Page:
I may not believe in a God or worship in rites and rituals of devotion to a deity. But that unnamable knowing that happens when two people make eye contact and for those moments, don’t look away. That which occurs when we meet and our met by one whom we did not anticipate, and suddenly something in us is both altered and affirmed. The world that comes to be when we engage not as user and object but as intimately relational.

This. This is my worship—what happens in the spaces between two people or things, the creative relational where a reality now exists that did not before and cannot ever again in precisely that way.

Some may know and name this as God or an expression of the divine. For me, it is, simply and fully and with reverence, the gaps. And I do not need this to be different, for us to reach some kind of mutual language or relate only in that which we can claim as shared. For it is the difference—the distinction itself—which perhaps forms the gaps, that allows for the encounters, and here we are all in the uncharted unknowns.

Here, we gave birth to what did not exist before. Here, where we surprise ourselves.

Where life interrupts. Where people disrupt. These unexpected encounters where, in the act of engagement with another, we are both changed and yet somehow have been freed to become more of ourselves, alive and evolving and pressed against the edge of our own becoming.

Perhaps we need not always clamor toward common denominators, losing our sense of separateness, but rather choose to enter in when the unanticipated arrives, and mind the gaps. This is what I knew for those hours. A Mormon and a Muslim and me, a nontheist, finding one another and ourselves while a roaring piece of winged metal hurled us across a sky.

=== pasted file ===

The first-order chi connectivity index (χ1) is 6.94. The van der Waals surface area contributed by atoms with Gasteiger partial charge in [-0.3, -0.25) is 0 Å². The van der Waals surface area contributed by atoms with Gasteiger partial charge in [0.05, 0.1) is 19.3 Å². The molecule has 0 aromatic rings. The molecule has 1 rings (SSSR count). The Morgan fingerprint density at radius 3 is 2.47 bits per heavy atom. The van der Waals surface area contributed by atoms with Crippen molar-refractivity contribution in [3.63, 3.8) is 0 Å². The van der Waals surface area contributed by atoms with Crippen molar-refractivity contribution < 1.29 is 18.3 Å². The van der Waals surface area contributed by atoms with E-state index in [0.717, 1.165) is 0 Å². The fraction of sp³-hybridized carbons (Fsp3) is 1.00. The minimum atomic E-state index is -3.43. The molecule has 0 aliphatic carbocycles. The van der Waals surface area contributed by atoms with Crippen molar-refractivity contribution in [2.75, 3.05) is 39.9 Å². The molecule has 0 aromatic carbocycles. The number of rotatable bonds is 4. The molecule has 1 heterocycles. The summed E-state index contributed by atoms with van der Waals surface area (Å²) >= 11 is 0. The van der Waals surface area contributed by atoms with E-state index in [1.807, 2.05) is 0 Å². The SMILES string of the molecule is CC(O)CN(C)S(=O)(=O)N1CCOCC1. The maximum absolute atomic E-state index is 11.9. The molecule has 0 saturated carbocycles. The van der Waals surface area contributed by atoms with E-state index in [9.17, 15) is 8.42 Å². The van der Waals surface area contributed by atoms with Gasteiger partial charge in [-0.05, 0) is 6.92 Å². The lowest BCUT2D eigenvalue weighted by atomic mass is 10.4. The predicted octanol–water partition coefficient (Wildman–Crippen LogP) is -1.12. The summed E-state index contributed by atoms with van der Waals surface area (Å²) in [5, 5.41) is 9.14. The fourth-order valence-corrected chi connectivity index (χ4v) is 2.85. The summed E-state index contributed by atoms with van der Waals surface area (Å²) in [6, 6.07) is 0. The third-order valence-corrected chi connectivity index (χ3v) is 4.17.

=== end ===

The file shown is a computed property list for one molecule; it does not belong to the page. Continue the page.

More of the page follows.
Disrupted and called into creation, we became both the bridge and the walkers in our willingness to listen and speak, to know and not know, to encounter the other and our own selves and the Mystery—or God—the great gap, which resides between.


Isabel AbbottIsabel Abbott is a writer, activist, embodiment artist and speaker.

With a professional background as birth and death doula, a space holder for the mulitvocality of our public and private grief, a sex educator and an embodiment and movement workshop facilitator, she works with those crossing thresholds, questioning their gods, wrestling with their love, grieving and dying into life.

She writes regularly on belonging to the body, the holiness of hunger and the sacred and profane, and her writing has most recently been published in Bellevue Literary Review, Ars Medica, elephant journal, Soul Growth Radio, and Rebelle Society.

She can be found on Facebook, Instagram, and her websites Isabel Abbot and List and Letters.


Photo: Gwen Moss/source

Editor: Dana Gornall